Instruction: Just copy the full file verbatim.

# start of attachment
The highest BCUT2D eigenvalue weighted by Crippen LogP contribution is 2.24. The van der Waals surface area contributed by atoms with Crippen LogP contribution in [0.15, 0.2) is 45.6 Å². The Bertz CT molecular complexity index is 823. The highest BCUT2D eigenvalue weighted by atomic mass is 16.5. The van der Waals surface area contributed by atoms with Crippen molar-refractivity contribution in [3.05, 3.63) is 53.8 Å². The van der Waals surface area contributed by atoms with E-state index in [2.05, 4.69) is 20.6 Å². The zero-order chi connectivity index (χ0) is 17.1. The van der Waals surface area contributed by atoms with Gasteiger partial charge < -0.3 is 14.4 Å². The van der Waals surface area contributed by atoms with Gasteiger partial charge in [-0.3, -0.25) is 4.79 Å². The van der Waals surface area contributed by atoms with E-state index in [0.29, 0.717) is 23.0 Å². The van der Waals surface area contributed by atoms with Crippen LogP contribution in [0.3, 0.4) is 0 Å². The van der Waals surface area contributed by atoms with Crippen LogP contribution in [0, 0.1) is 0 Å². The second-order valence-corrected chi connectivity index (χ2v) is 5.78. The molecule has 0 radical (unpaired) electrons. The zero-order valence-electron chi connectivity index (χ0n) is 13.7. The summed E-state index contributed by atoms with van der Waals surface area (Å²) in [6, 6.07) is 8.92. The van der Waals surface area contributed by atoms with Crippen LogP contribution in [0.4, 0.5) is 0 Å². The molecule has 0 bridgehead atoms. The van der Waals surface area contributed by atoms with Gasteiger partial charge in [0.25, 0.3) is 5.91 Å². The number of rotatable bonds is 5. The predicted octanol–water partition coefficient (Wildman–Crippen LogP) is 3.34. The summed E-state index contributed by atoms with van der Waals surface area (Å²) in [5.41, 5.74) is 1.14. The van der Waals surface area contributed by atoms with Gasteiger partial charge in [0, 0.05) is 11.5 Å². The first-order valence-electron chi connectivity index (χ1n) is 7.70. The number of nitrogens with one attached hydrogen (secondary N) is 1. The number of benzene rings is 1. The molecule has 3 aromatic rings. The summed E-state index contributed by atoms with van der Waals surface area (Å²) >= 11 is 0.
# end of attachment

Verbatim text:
The highest BCUT2D eigenvalue weighted by Crippen LogP contribution is 2.24. The van der Waals surface area contributed by atoms with Crippen LogP contribution in [0.15, 0.2) is 45.6 Å². The Bertz CT molecular complexity index is 823. The highest BCUT2D eigenvalue weighted by atomic mass is 16.5. The van der Waals surface area contributed by atoms with Crippen molar-refractivity contribution in [3.05, 3.63) is 53.8 Å². The van der Waals surface area contributed by atoms with E-state index in [2.05, 4.69) is 20.6 Å². The zero-order chi connectivity index (χ0) is 17.1. The van der Waals surface area contributed by atoms with Gasteiger partial charge < -0.3 is 14.4 Å². The van der Waals surface area contributed by atoms with Gasteiger partial charge in [-0.3, -0.25) is 4.79 Å². The van der Waals surface area contributed by atoms with E-state index in [0.29, 0.717) is 23.0 Å². The van der Waals surface area contributed by atoms with Crippen LogP contribution in [0.3, 0.4) is 0 Å². The van der Waals surface area contributed by atoms with Crippen LogP contribution in [0, 0.1) is 0 Å². The second-order valence-corrected chi connectivity index (χ2v) is 5.78. The molecule has 0 radical (unpaired) electrons. The zero-order valence-electron chi connectivity index (χ0n) is 13.7. The summed E-state index contributed by atoms with van der Waals surface area (Å²) in [6, 6.07) is 8.92. The van der Waals surface area contributed by atoms with Crippen LogP contribution in [0.4, 0.5) is 0 Å². The molecule has 0 bridgehead atoms. The van der Waals surface area contributed by atoms with Gasteiger partial charge in [0.25, 0.3) is 5.91 Å². The number of rotatable bonds is 5. The predicted octanol–water partition coefficient (Wildman–Crippen LogP) is 3.34. The summed E-state index contributed by atoms with van der Waals surface area (Å²) in [5.41, 5.74) is 1.14. The van der Waals surface area contributed by atoms with Gasteiger partial charge in [0, 0.05) is 11.5 Å². The first-order valence-electron chi connectivity index (χ1n) is 7.70. The number of nitrogens with one attached hydrogen (secondary N) is 1. The number of benzene rings is 1. The molecule has 3 aromatic rings. The summed E-state index contributed by atoms with van der Waals surface area (Å²) >= 11 is 0.